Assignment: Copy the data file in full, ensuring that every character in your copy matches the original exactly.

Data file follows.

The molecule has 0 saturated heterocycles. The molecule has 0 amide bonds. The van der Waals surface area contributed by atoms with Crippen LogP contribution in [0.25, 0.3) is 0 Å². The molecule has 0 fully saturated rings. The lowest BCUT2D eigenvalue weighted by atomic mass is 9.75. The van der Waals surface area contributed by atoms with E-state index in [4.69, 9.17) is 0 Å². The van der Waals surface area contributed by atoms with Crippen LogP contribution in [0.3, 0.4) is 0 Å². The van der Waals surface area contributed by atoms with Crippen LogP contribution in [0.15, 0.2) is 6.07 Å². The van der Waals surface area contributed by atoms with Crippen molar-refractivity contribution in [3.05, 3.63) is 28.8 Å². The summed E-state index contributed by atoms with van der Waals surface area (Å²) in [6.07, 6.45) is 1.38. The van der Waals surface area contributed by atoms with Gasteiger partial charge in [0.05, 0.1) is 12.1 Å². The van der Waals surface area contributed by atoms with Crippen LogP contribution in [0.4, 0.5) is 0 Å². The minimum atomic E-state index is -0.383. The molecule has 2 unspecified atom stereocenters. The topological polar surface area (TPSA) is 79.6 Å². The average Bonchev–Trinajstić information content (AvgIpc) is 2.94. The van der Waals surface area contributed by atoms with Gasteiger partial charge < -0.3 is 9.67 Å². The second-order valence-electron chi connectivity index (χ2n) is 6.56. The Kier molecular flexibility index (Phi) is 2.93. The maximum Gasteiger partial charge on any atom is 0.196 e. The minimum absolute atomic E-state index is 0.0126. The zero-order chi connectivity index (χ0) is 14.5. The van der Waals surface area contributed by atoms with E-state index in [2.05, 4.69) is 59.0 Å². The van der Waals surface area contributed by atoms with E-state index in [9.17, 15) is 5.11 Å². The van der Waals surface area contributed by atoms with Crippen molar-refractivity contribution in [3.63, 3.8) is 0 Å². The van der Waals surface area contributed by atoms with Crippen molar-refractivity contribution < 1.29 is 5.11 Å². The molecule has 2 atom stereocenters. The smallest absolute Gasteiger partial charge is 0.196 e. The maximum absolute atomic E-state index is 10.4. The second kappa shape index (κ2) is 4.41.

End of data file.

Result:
The molecule has 0 saturated heterocycles. The molecule has 0 amide bonds. The van der Waals surface area contributed by atoms with Crippen LogP contribution in [0.25, 0.3) is 0 Å². The molecule has 0 fully saturated rings. The lowest BCUT2D eigenvalue weighted by atomic mass is 9.75. The van der Waals surface area contributed by atoms with E-state index in [4.69, 9.17) is 0 Å². The van der Waals surface area contributed by atoms with Crippen LogP contribution in [0.3, 0.4) is 0 Å². The van der Waals surface area contributed by atoms with Crippen LogP contribution in [0.15, 0.2) is 6.07 Å². The van der Waals surface area contributed by atoms with Crippen molar-refractivity contribution in [3.05, 3.63) is 28.8 Å². The summed E-state index contributed by atoms with van der Waals surface area (Å²) in [6.07, 6.45) is 1.38. The van der Waals surface area contributed by atoms with Gasteiger partial charge in [0.05, 0.1) is 12.1 Å². The van der Waals surface area contributed by atoms with Crippen LogP contribution in [0.4, 0.5) is 0 Å². The minimum atomic E-state index is -0.383. The molecule has 2 unspecified atom stereocenters. The topological polar surface area (TPSA) is 79.6 Å². The average Bonchev–Trinajstić information content (AvgIpc) is 2.94. The van der Waals surface area contributed by atoms with Gasteiger partial charge < -0.3 is 9.67 Å². The second-order valence-electron chi connectivity index (χ2n) is 6.56. The Kier molecular flexibility index (Phi) is 2.93. The maximum Gasteiger partial charge on any atom is 0.196 e. The minimum absolute atomic E-state index is 0.0126. The zero-order chi connectivity index (χ0) is 14.5. The van der Waals surface area contributed by atoms with E-state index in [2.05, 4.69) is 59.0 Å². The van der Waals surface area contributed by atoms with E-state index in [9.17, 15) is 5.11 Å². The van der Waals surface area contributed by atoms with Crippen molar-refractivity contribution in [3.63, 3.8) is 0 Å². The van der Waals surface area contributed by atoms with Crippen molar-refractivity contribution < 1.29 is 5.11 Å². The molecule has 2 atom stereocenters. The smallest absolute Gasteiger partial charge is 0.196 e. The maximum absolute atomic E-state index is 10.4. The second kappa shape index (κ2) is 4.41.